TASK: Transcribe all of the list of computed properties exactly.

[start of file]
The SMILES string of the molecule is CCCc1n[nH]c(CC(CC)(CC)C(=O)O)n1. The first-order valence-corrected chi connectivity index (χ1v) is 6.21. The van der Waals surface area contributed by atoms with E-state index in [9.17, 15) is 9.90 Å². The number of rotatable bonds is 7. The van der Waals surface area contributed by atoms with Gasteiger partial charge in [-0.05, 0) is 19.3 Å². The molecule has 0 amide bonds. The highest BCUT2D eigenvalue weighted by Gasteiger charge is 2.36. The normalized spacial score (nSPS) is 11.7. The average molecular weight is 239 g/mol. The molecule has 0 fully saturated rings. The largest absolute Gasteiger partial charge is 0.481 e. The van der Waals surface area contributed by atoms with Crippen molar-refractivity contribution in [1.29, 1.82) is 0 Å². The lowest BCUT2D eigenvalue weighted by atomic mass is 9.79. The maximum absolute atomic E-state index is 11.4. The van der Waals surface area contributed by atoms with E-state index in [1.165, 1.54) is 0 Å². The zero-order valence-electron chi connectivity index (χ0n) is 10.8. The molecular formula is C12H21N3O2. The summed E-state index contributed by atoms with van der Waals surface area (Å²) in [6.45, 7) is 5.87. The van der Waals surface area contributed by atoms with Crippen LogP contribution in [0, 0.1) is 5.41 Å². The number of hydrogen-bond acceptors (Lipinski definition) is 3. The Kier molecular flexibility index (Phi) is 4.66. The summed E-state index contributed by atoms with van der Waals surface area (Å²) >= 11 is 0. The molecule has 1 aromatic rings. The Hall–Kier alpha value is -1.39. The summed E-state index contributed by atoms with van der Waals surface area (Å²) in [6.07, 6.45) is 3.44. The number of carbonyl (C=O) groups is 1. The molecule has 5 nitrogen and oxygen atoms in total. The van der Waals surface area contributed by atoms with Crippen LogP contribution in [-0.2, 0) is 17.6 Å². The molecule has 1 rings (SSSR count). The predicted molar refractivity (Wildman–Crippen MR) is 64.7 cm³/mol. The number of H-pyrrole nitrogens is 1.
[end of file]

The SMILES string of the molecule is CCCc1n[nH]c(CC(CC)(CC)C(=O)O)n1. The first-order valence-corrected chi connectivity index (χ1v) is 6.21. The van der Waals surface area contributed by atoms with E-state index in [9.17, 15) is 9.90 Å². The number of rotatable bonds is 7. The van der Waals surface area contributed by atoms with Gasteiger partial charge in [-0.05, 0) is 19.3 Å². The molecule has 0 amide bonds. The highest BCUT2D eigenvalue weighted by Gasteiger charge is 2.36. The normalized spacial score (nSPS) is 11.7. The average molecular weight is 239 g/mol. The molecule has 0 fully saturated rings. The largest absolute Gasteiger partial charge is 0.481 e. The van der Waals surface area contributed by atoms with Crippen molar-refractivity contribution in [1.29, 1.82) is 0 Å². The lowest BCUT2D eigenvalue weighted by atomic mass is 9.79. The maximum absolute atomic E-state index is 11.4. The van der Waals surface area contributed by atoms with E-state index in [1.165, 1.54) is 0 Å². The zero-order valence-electron chi connectivity index (χ0n) is 10.8. The molecular formula is C12H21N3O2. The summed E-state index contributed by atoms with van der Waals surface area (Å²) in [6.45, 7) is 5.87. The van der Waals surface area contributed by atoms with Crippen LogP contribution in [0, 0.1) is 5.41 Å². The number of hydrogen-bond acceptors (Lipinski definition) is 3. The Kier molecular flexibility index (Phi) is 4.66. The summed E-state index contributed by atoms with van der Waals surface area (Å²) >= 11 is 0. The molecule has 1 aromatic rings. The Hall–Kier alpha value is -1.39. The summed E-state index contributed by atoms with van der Waals surface area (Å²) in [6.07, 6.45) is 3.44. The number of carbonyl (C=O) groups is 1. The molecule has 5 nitrogen and oxygen atoms in total. The van der Waals surface area contributed by atoms with Crippen LogP contribution in [-0.2, 0) is 17.6 Å². The molecule has 1 rings (SSSR count). The predicted molar refractivity (Wildman–Crippen MR) is 64.7 cm³/mol. The number of H-pyrrole nitrogens is 1.